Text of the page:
JPHMP Direct: NORC has had contracts to conduct research and evaluation work for PHAB starting nearly 10 years ago with vetting the beta test Standards and Measures. How have you seen PHAB’s use of evaluation findings evolve over time?
Meit/Siegfried/Heffernan: PHAB practices what it preaches. We have found it notable over the years that PHAB takes a genuine interest in assessing their processes in order to conduct their own performance improvement initiatives. Similarly, PHAB has demonstrated their interest in transparency and learning by sharing of evaluation findings and data with the field.
Read the full issue of our special supplement highlighting the Impact of Public Health Accreditation.
Michael Meit, MA, MPH, is a Senior Public Health Systems Researcher in NORC’s Public Health Research department and serves as Co-Director of the NORC Walsh Center for Rural Health Analysis. He has over twenty years of experience working closely with local, state, tribal, and territorial health departments on issues related to organizational capacity and structure. He leads projects in the areas of rural health, public health systems, and public health preparedness. He has directed projects related to public health accreditation for nearly ten years.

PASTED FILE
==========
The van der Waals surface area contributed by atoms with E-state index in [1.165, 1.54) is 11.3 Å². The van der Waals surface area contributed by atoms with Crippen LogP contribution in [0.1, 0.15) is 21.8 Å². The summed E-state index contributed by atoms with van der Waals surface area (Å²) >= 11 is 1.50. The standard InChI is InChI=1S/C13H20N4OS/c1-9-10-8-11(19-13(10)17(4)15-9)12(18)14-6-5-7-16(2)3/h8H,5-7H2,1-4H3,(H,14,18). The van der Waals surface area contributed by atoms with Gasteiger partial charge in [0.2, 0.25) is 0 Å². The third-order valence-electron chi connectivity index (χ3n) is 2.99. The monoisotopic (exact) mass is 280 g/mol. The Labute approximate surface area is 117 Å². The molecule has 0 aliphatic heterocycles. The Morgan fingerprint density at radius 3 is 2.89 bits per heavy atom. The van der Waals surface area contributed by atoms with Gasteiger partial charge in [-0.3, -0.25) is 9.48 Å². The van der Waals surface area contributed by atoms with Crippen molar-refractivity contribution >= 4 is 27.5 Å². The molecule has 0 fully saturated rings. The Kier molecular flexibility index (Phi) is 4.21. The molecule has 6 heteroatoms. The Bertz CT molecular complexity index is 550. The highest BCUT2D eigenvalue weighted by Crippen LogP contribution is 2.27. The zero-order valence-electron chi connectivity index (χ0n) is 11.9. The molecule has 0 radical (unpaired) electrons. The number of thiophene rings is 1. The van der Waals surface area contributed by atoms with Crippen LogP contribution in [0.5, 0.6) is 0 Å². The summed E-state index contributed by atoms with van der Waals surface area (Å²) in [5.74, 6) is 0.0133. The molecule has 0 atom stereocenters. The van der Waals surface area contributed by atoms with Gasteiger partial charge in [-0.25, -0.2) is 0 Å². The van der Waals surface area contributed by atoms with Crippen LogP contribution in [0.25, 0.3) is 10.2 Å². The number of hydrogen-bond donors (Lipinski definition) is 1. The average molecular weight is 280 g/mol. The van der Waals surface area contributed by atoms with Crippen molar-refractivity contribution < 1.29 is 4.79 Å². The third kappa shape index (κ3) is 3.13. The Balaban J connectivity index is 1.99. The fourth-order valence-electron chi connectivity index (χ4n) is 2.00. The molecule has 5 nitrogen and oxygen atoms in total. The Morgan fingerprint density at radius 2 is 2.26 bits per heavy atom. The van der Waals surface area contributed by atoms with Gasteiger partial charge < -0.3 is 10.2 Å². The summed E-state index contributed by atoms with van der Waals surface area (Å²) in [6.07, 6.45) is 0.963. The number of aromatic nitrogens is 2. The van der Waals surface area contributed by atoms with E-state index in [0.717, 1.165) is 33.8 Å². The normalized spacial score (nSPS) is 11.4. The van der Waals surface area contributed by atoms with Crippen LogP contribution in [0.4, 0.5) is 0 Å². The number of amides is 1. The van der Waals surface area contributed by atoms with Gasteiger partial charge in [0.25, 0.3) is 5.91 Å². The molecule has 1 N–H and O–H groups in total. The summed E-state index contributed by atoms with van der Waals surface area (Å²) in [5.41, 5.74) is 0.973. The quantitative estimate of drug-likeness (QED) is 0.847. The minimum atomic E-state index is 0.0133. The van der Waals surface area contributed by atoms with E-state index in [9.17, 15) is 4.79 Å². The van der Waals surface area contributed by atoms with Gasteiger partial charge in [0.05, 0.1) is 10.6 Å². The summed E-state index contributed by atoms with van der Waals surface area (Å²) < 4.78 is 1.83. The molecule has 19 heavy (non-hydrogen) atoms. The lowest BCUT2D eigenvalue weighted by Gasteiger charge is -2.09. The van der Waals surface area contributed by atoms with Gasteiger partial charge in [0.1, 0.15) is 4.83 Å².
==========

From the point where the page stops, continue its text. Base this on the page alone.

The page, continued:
Alexa Siegfried, MPH, is a Research Scientist in NORC’s Public Health Research department with expertise in qualitative data collection. She designs and implements multi-faceted research studies and program evaluations on topics including public health systems and services, population health, rural health, and public health emergency preparedness and response. She conducts qualitative and quantitative data collection and analysis; she also synthesizes findings to develop recommendations. She has led projects related to public health accreditation for nearly ten years.
Megan Heffernan, MPH, is a Principal Research Analyst in NORC’s Public Health Research department. She has expertise in qualitative and quantitative data collection and analysis and designs and implements multi-faceted research studies and program evaluations on health and health care topics including public health systems and services, rural health, and health disparities. For the past three years, she has led data collection and analysis activities for evaluations of the public health accreditation program.
- Big Cities Health Coalition2021.06.30How Health Departments Are Addressing Substance Use Disorder and Overdose During a Pandemic
- Announcements2021.06.21AcademyHealth Call for Nominations
- Healthy People 20302021.06.16Podcast: Law and Policy as Tools in Healthy People 2030
- HRSA's Investment in Public Health2021.05.18Video Q&A — Preventive Medicine for Rural America: Why More Training Programs Must Be Here